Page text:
- We have the lovely truth of the women being the first apostles and proclaimers of this very good news. The role of women in the church is important and has been discounted and quieted for far too long. (Check out this article.)
- One could also connect the dots that Peter’s response to the resurrection illustrates the principle that discipleship and evangelism are processes rather than a once-and-done event. After the women report their findings Peter goes to the tomb out of curiosity, and he is “amazed.” There appears to be a gap between hearing and proclaiming for Peter, but he does finally get around to it in the book of Acts. We should not be surprised to find that it takes a while for the good news to percolate in our own lives before we are equipped to share it.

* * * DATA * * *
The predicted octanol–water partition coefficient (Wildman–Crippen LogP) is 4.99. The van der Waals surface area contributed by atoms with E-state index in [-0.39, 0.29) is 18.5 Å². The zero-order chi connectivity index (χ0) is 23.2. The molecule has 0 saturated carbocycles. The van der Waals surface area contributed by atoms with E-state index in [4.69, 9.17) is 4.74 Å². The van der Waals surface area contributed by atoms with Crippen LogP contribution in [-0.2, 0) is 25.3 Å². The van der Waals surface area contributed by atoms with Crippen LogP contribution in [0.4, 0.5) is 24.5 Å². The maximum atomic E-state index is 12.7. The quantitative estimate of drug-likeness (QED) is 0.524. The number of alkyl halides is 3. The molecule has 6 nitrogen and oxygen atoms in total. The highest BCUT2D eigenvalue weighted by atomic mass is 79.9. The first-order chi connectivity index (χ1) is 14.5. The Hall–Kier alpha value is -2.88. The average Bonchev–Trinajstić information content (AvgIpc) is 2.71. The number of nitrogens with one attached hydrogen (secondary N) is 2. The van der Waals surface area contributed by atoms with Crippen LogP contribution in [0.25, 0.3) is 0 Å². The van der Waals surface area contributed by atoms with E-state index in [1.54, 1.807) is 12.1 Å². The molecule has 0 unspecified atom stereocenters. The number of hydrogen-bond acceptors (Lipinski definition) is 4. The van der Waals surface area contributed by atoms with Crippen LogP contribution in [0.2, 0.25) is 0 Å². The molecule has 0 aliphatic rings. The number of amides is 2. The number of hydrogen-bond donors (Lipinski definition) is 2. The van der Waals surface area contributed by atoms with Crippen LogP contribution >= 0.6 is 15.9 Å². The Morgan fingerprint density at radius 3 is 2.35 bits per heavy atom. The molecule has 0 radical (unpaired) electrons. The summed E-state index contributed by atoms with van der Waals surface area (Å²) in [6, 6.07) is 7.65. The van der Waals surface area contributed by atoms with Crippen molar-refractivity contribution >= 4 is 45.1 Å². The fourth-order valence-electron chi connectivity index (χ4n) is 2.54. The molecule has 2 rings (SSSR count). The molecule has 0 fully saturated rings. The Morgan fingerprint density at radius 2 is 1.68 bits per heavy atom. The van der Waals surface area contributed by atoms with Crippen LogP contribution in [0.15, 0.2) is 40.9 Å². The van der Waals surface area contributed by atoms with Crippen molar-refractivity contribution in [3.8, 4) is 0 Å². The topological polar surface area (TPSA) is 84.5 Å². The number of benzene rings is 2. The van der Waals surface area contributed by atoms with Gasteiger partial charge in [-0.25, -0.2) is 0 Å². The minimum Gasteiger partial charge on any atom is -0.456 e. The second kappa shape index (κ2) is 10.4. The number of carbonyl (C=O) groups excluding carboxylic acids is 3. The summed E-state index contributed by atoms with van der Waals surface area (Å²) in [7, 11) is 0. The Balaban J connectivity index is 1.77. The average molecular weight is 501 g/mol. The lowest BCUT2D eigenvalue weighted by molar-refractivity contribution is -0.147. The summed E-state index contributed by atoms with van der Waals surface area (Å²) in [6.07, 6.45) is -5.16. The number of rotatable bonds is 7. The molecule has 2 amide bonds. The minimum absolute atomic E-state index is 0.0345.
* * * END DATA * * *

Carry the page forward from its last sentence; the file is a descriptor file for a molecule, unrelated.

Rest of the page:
- Finally, there’s a lovely tension between expectations and reality: the women and the other disciples expect a dead body and a failed movement, but what they actually find and receive is something much different, quite fantastic, and life-changing.
I am sure you can add to this short list of sermon starters, for the Easter story is never old and never stale unless we allow it to be told that way. The part of the gospel that has gripped me this week is the fact that the women were deemed unreliable witnesses and dismissed. The very first Easter “sermon,” it seems, is a total flop. Yet, the Christ will not be contained or restrained by human expectations. The sermon flop is flipped on its head as more people encounter the Christ and have their own assumptions and comfort levels turned inside out. Doubt, disbelief, and suspicion are transformed into joy and praise by the end of Luke’s gospel—a mere 41 verses later.